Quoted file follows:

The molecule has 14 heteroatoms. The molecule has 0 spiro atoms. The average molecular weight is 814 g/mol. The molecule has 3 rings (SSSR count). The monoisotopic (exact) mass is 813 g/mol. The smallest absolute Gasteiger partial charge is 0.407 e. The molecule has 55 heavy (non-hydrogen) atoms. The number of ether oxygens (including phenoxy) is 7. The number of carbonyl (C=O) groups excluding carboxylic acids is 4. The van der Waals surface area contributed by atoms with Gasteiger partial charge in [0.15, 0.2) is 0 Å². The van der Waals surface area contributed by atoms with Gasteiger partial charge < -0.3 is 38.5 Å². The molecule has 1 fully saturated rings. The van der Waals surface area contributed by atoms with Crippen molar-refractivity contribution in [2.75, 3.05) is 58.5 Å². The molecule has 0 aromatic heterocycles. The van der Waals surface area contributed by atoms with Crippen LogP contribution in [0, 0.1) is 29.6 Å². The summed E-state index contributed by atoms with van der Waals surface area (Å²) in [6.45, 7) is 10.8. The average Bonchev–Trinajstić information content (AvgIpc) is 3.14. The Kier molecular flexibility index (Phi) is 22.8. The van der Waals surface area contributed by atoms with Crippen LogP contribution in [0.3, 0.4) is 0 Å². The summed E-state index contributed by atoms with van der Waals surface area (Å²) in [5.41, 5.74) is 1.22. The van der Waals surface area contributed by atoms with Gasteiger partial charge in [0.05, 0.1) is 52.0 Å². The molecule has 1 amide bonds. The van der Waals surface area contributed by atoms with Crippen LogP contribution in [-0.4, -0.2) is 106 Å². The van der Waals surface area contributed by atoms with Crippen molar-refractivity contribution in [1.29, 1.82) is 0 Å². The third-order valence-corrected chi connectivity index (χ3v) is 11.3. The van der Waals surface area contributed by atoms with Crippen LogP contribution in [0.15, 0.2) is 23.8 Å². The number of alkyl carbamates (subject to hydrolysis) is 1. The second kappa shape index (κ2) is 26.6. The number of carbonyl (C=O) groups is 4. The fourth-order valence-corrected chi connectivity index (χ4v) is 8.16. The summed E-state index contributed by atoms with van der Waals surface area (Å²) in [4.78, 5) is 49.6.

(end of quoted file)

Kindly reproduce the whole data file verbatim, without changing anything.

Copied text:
The molecule has 14 heteroatoms. The molecule has 0 spiro atoms. The average molecular weight is 814 g/mol. The molecule has 3 rings (SSSR count). The monoisotopic (exact) mass is 813 g/mol. The smallest absolute Gasteiger partial charge is 0.407 e. The molecule has 55 heavy (non-hydrogen) atoms. The number of ether oxygens (including phenoxy) is 7. The number of carbonyl (C=O) groups excluding carboxylic acids is 4. The van der Waals surface area contributed by atoms with Gasteiger partial charge in [0.15, 0.2) is 0 Å². The van der Waals surface area contributed by atoms with Gasteiger partial charge < -0.3 is 38.5 Å². The molecule has 1 fully saturated rings. The van der Waals surface area contributed by atoms with Crippen molar-refractivity contribution in [2.75, 3.05) is 58.5 Å². The molecule has 0 aromatic heterocycles. The van der Waals surface area contributed by atoms with Crippen LogP contribution in [0, 0.1) is 29.6 Å². The summed E-state index contributed by atoms with van der Waals surface area (Å²) in [6.45, 7) is 10.8. The average Bonchev–Trinajstić information content (AvgIpc) is 3.14. The Kier molecular flexibility index (Phi) is 22.8. The van der Waals surface area contributed by atoms with Crippen LogP contribution in [0.3, 0.4) is 0 Å². The summed E-state index contributed by atoms with van der Waals surface area (Å²) in [5.41, 5.74) is 1.22. The van der Waals surface area contributed by atoms with Gasteiger partial charge in [0.05, 0.1) is 52.0 Å². The molecule has 1 amide bonds. The van der Waals surface area contributed by atoms with Crippen LogP contribution in [-0.4, -0.2) is 106 Å². The van der Waals surface area contributed by atoms with Crippen molar-refractivity contribution in [1.29, 1.82) is 0 Å². The third-order valence-corrected chi connectivity index (χ3v) is 11.3. The van der Waals surface area contributed by atoms with Crippen LogP contribution in [0.15, 0.2) is 23.8 Å². The number of alkyl carbamates (subject to hydrolysis) is 1. The second kappa shape index (κ2) is 26.6. The number of carbonyl (C=O) groups is 4. The fourth-order valence-corrected chi connectivity index (χ4v) is 8.16. The summed E-state index contributed by atoms with van der Waals surface area (Å²) in [4.78, 5) is 49.6.